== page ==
A particularly active Atlantic hurricane season has left no more names on the official list for the year. Forecasters had expected between 13 and 20 storms, but the newly formed Wanda makes 21.
Scientists dispatched a specially designed surface drone into the middle of a Category 4 hurricane to gather data and give scientists a better understanding of such storms.
The storm was located about 630 miles off the coast of French Guiana on Saturday. There's a slight chance it could hit Bermuda, but modeling currently shows it's likely to miss the island.
The storm is forecast to intensify rapidly as it passes over warm water far out in the Atlantic, the National Hurricane Center says. It's too soon to predict where or when Sam might affect land.
Hurricane Ida rapidly gained strength right before it hit Louisiana this weekend. Abnormally hot water in the Gulf of Mexico acted as fuel for the storm.
Residents and crews are beginning to survey the damage after Ida pummeled Louisiana as a Category 4 hurricane. Experts say safety precautions are crucial in the aftermath.
The people who need help the most after disasters are least able to get it from the federal government. Internal records show that FEMA knows it has a problem.
Buildings are concentrated in places that are likely to be hit by a disaster such as a hurricane, flood or wildfire, researchers found. That includes both urban and rural hotspots.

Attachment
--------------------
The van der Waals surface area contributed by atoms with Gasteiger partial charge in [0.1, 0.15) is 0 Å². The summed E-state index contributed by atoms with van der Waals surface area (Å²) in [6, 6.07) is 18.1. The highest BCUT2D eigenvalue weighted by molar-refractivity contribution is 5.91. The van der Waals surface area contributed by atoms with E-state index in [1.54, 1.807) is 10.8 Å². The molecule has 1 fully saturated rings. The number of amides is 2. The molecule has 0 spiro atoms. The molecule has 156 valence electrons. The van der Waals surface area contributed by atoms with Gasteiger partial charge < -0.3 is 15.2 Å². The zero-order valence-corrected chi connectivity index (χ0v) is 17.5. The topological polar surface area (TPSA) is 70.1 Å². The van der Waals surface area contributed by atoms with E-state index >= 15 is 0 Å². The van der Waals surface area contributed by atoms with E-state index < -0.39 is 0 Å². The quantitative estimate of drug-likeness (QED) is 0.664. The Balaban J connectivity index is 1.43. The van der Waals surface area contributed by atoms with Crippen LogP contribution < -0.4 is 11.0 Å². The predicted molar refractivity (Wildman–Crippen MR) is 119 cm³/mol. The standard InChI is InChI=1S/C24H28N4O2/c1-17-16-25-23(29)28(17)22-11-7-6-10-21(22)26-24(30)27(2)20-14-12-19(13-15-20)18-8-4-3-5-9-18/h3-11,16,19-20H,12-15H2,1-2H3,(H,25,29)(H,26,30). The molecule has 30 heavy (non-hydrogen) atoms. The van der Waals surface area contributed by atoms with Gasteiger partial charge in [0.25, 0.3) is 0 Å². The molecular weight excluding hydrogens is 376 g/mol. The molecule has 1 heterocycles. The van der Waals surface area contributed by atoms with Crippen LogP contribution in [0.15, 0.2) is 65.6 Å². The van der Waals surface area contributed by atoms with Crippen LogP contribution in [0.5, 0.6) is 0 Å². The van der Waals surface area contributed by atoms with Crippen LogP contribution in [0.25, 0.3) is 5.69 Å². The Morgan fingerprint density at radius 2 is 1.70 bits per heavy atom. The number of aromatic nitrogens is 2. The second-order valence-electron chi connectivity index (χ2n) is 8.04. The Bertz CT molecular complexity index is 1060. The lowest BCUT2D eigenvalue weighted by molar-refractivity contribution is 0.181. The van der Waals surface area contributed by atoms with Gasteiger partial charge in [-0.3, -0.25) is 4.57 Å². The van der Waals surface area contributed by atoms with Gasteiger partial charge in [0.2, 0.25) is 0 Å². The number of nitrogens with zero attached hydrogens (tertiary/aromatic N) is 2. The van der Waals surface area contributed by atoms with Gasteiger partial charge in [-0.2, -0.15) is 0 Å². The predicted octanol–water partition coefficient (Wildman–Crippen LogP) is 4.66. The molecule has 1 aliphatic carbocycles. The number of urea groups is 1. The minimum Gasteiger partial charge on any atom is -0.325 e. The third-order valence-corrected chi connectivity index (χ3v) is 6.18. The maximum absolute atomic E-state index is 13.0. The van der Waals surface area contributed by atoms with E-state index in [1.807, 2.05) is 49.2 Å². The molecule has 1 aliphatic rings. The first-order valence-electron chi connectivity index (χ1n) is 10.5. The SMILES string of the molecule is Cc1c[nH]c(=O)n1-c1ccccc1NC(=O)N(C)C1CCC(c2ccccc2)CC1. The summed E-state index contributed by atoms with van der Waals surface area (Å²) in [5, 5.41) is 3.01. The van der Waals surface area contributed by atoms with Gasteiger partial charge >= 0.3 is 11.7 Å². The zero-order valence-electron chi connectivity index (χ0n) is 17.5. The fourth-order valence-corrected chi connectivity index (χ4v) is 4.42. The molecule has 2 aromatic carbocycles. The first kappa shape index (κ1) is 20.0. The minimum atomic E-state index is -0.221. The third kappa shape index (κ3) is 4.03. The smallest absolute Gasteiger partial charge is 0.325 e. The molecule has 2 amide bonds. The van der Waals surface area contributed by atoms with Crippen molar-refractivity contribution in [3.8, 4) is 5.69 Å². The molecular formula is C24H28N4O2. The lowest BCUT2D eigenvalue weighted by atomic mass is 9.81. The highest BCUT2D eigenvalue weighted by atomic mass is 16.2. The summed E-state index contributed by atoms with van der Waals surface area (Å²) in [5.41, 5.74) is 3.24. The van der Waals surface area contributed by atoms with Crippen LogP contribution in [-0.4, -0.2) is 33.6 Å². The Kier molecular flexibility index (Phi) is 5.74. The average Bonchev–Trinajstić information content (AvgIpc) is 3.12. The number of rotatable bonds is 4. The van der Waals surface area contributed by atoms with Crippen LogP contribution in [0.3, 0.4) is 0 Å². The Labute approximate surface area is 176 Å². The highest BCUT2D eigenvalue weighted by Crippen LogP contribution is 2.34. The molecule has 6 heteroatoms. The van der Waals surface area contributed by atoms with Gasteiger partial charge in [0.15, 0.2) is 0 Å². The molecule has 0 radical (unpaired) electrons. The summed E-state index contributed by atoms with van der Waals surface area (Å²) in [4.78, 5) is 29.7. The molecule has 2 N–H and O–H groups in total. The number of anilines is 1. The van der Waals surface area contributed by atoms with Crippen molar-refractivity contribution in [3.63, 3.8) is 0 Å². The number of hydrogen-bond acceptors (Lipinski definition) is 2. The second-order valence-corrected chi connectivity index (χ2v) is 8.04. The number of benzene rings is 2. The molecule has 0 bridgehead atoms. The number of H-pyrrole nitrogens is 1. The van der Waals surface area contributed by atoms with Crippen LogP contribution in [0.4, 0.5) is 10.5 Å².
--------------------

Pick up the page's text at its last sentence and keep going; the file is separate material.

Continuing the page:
The National Oceanic and Atmospheric Administration is predicting an above-average hurricane season for 2021, forecasting 13 to 20 named storms.
The forecast calls for 3 to 5 major hurricanes. The agency also said it's revising upwards what counts as the "normal" number of storms in a season.
NOAA is updating its definition of what a "normal" Atlantic hurricane season looks like, based on the last 30 years. The average number of hurricanes in the new normal has risen from 6 to 7.
2020 and 2016 are virtually tied for the hottest year on record. That means more powerful hurricanes, more intense wildfires, less ice and longer heat waves.
Back-to-back hurricanes have taken an unprecedented toll on the Central American nation and its neighbors.
Iota, now a Category 5 storm with sustained winds of 160 mph, is expected to hit Nicaragua on Monday evening, bringing catastrophic winds, life-threatening storm surge and extreme rainfall.
After lashing Central America and the Florida Keys, the storm is expected to make landfall north of Tampa on Thursday, bringing heavy rain and potentially dangerous storm surge.